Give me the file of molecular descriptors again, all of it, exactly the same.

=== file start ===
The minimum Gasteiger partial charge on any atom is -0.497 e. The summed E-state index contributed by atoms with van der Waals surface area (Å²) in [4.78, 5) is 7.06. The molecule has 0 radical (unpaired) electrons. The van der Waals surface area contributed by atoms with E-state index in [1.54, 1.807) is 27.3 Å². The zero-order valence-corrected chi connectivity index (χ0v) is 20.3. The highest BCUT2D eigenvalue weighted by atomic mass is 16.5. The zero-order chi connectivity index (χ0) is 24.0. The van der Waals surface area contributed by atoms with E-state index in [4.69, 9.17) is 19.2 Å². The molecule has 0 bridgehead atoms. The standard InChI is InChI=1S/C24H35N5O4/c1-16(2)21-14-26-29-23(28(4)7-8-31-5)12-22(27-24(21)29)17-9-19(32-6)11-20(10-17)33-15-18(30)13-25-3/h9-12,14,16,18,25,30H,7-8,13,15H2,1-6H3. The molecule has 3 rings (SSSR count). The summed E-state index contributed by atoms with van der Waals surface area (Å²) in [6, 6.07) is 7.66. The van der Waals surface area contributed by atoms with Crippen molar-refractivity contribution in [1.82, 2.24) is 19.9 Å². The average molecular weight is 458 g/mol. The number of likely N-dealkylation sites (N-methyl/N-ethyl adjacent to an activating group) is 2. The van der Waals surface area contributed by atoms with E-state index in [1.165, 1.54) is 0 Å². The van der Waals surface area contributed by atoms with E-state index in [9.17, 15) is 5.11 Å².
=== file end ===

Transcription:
The minimum Gasteiger partial charge on any atom is -0.497 e. The summed E-state index contributed by atoms with van der Waals surface area (Å²) in [4.78, 5) is 7.06. The molecule has 0 radical (unpaired) electrons. The van der Waals surface area contributed by atoms with E-state index in [1.54, 1.807) is 27.3 Å². The zero-order valence-corrected chi connectivity index (χ0v) is 20.3. The highest BCUT2D eigenvalue weighted by atomic mass is 16.5. The zero-order chi connectivity index (χ0) is 24.0. The van der Waals surface area contributed by atoms with E-state index in [4.69, 9.17) is 19.2 Å². The molecule has 0 bridgehead atoms. The standard InChI is InChI=1S/C24H35N5O4/c1-16(2)21-14-26-29-23(28(4)7-8-31-5)12-22(27-24(21)29)17-9-19(32-6)11-20(10-17)33-15-18(30)13-25-3/h9-12,14,16,18,25,30H,7-8,13,15H2,1-6H3. The molecule has 3 rings (SSSR count). The summed E-state index contributed by atoms with van der Waals surface area (Å²) in [6, 6.07) is 7.66. The van der Waals surface area contributed by atoms with Crippen molar-refractivity contribution in [1.82, 2.24) is 19.9 Å². The average molecular weight is 458 g/mol. The number of likely N-dealkylation sites (N-methyl/N-ethyl adjacent to an activating group) is 2. The van der Waals surface area contributed by atoms with E-state index in [1.165, 1.54) is 0 Å². The van der Waals surface area contributed by atoms with E-state index in [9.17, 15) is 5.11 Å².